I need to tell my son that if he hits the wall with hammer, wall will get broken.. How do I say this to my son

  1. If you hit hard wall will break
  2. If you hit hard wall will be broken
  3. If you hit hard wall will get broken..

Which one is more appropriate in the above three sentences..

  • How old is your son? Why do you need to tell him this in English? – James K Apr 19 '19 at 6:11
  • He is 2 years old.. We are learning English...That is why – Pavan Apr 19 '19 at 6:27

He won't understand. We don't talk to toddlers in the same way as we talk to adults.

How would the "conversation" go

No. Don't bang the wall. Here's your blocks. See? Let's bang the blocks. Bang Bang Bang. Can you bang the block? Can you bang? Yes! bang! No! Not the wall. If you bang the wall you'll make a hole. No! that's naughty. Give daddy the hammer. No, don't bang Daddy. Let's read a book now.....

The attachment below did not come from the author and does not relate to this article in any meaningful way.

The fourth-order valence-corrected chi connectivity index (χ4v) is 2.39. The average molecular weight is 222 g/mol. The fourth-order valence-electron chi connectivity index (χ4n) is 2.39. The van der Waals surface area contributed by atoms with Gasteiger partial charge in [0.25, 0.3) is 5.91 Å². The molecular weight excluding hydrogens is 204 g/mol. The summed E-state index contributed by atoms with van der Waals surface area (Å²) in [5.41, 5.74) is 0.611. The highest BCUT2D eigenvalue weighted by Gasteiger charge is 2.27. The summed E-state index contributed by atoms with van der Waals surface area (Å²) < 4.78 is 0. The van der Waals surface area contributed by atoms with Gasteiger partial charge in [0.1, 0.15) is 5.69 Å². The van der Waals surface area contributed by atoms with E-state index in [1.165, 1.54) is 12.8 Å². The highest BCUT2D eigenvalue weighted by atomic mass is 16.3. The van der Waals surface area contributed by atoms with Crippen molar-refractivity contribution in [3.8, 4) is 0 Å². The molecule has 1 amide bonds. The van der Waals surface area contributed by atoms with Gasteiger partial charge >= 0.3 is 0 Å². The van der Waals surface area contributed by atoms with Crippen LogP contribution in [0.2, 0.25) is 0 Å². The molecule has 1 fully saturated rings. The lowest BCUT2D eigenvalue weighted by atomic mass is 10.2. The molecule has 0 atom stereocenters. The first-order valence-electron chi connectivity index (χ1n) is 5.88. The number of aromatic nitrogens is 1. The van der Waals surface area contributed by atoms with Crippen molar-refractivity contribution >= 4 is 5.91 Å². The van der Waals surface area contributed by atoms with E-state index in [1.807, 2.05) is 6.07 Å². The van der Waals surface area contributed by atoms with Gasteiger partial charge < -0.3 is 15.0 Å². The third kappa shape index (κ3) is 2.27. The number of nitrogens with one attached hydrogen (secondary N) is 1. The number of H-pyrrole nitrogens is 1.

and so on and so on, with occasional short interruptions from the toddler. The words would be supported with facial expressions, gestures, and intonation that helps the toddler understand the meaning and when you are happy or angry.

In terms of your actual sentence, the formal construction for adults would be

If you hit the wall hard, you will break it.

If you hit the wall hard, it is going to get broken.

The get passive works very well in this situation. But saying any of these to a two-year-old is going to have absolutely no effect.

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